NFL Showdown is not about who you play as much as how you play them. Median projections are a tool in the toolbox, but they are to be trusted far less than they would be on the main slate. This is because of the ramifications associated with a single player underproducing or overproducing relative to their projection. 

If a wide receiver who was projected for nine points instead earns 22 points, then there is a strong likelihood that his performance came at the detriment of a teammate, or even a member of the opposing team. His running back likely received less opportunity, while the opposing team’s running back may have seen a boost. In this scenario, his quarterback may have also produced well.

The game theory is much more intricate than this one example, but it gets you down the path of thinking of showdown as an if/then rather than a raw projection. 

There may be times when Cooper Kupp finishes as the best play of the slate without Matthew Stafford, and other times Jonathan Taylor may rush for 200 yards while Matt Ryan and Michael Pittman still make the optimal lineup. Showdown is non-binary, but over time sound lineup construction will reign supreme.

Most important of all:

The likeliest outcome is only one of infinite outcomes. When rostership dictates that the field has the game figured out, lean into builds around a different scenario. The term “any given Sunday” should be the mantra for successfully building Showdown lineups.

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Slate Breakdown

The Las Vegas Raiders are heading to Kansas City to take on the Chiefs as 7-point underdogs. The total is set at 51.5. The Chiefs have been efficient on the ground, but they are second in the league in pass rate over expectation. Kansas City can be expected to continue to pass regardless of how many points they lead by.

The Raiders will pass more often in this game, though the lineups will look similar as Josh Jacobs has been effective on the ground and through the air. Even though the Chiefs are heavy favorites, I anticipate the field leaning into Raiders-heavy builds due to the value they present. Las Vegas stacks are going to look great in optimizers, but it is unlikely we find less than two Chiefs in the optimal lineup. 

Injury Notes

JuJu Smith-Schuster – Quad – Questionable
Foster Moreau – Knee – Questionable

Las Vegas Raiders Offense


Derek Carr: $10,200

Derek Carr is just inside the top 10 in pass attempts. As a 7-point underdog to the Chiefs, we can expect him to exceed his season-high of 44 attempts. There couldn’t have been a better time for the Raiders to get Hunter Renfrow healthy as they will need all the weapons they can muster. Carr offers a $1,800 discount to Mahomes which will start the ripple effect that results in heavy ownership for the Raiders’ side of the ball. Las Vegas stacks are viable but require multiple players with low roster percentages to keep the lineup unique.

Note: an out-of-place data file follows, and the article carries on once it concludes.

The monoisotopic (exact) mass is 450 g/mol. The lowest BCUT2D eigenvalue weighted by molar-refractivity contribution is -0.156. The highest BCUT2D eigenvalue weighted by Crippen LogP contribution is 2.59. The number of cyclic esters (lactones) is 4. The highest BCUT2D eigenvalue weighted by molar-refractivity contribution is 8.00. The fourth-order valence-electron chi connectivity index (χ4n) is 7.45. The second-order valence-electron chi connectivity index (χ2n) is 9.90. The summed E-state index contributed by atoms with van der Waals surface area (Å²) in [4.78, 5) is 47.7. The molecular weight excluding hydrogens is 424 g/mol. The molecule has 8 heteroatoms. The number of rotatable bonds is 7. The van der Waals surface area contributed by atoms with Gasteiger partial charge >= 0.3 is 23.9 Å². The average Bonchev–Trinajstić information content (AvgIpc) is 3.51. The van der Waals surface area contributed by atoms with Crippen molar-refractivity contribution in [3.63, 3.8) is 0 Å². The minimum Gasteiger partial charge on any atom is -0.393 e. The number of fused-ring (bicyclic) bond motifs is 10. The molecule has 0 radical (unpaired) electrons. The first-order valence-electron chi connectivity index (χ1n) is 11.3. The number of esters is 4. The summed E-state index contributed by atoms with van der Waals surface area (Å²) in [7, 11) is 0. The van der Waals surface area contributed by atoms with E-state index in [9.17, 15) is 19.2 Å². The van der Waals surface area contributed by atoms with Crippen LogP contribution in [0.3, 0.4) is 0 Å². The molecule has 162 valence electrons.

Running back

Josh Jacobs: $8,800

Josh Jacobs has all speculation from his Hall of Fame game usage in the rear-view mirror. He is averaging 20 touches a game capped by an astonishing 34 touches in week four. His passing-game usage has picked up over the past two weeks. His price is fair given his usage, but he is $1,400 more than Clyde Edwards-Helaire who has produced similarly on fewer touches. Jacobs is a strong pivot off the Raiders’ passing game in Chiefs-heavy stacks. 

Brandon Bolden: $2,000

Brandon Bolden’s snap share dropped to 7% last week during Jacob’s career-best performance. Bolden still managed to earn a target. Week 4 was likely an outlier for the Raiders backfield. Bolden is a reasonable punt with a chance to play 20% of the snaps and receive close to five opportunities.


Davante Adams: $11,400

Davante Adams has picked up right where he left off in terms of production after joining Las Vegas. He is second only to Cooper Kupp in targets. In the only game he has not scored a touchdown, he’s hit the 100-yard bonus. With Travis Kelce priced similarly, the field will likely split them in half with Adams pairing with Carr stacks and Kelce pairing with Patrick Mahomes stacks. One way to get unique is to fit Adams in as a run-back to a Chiefs stack with or without Kelce.

Hunter Renfrow: $5,800

Hunter Renfrow has missed the past two weeks after a promising start to the season. Renfrow started the season with six targets before following it up with ten in week two. Given the success Mack Hollins has generated as the third receiver over the past two weeks, we can expect Renfrow to pick up where he left off with heavy involvement. 

Mack Hollins: $5,000

Mack Hollins has been the filling-in for Renfrow over the past two weeks to the tune of 11 receptions on 16 targets with 191 yards and a touchdown. In fairness, 158 of those yards came in week three before he came back down to earth in week four. Hollins muddied the water by producing so well with Renfrow out, but Renfrow should pick up close to his snap share. If Foster Moreau misses another week, we could see more four wide receiver sets.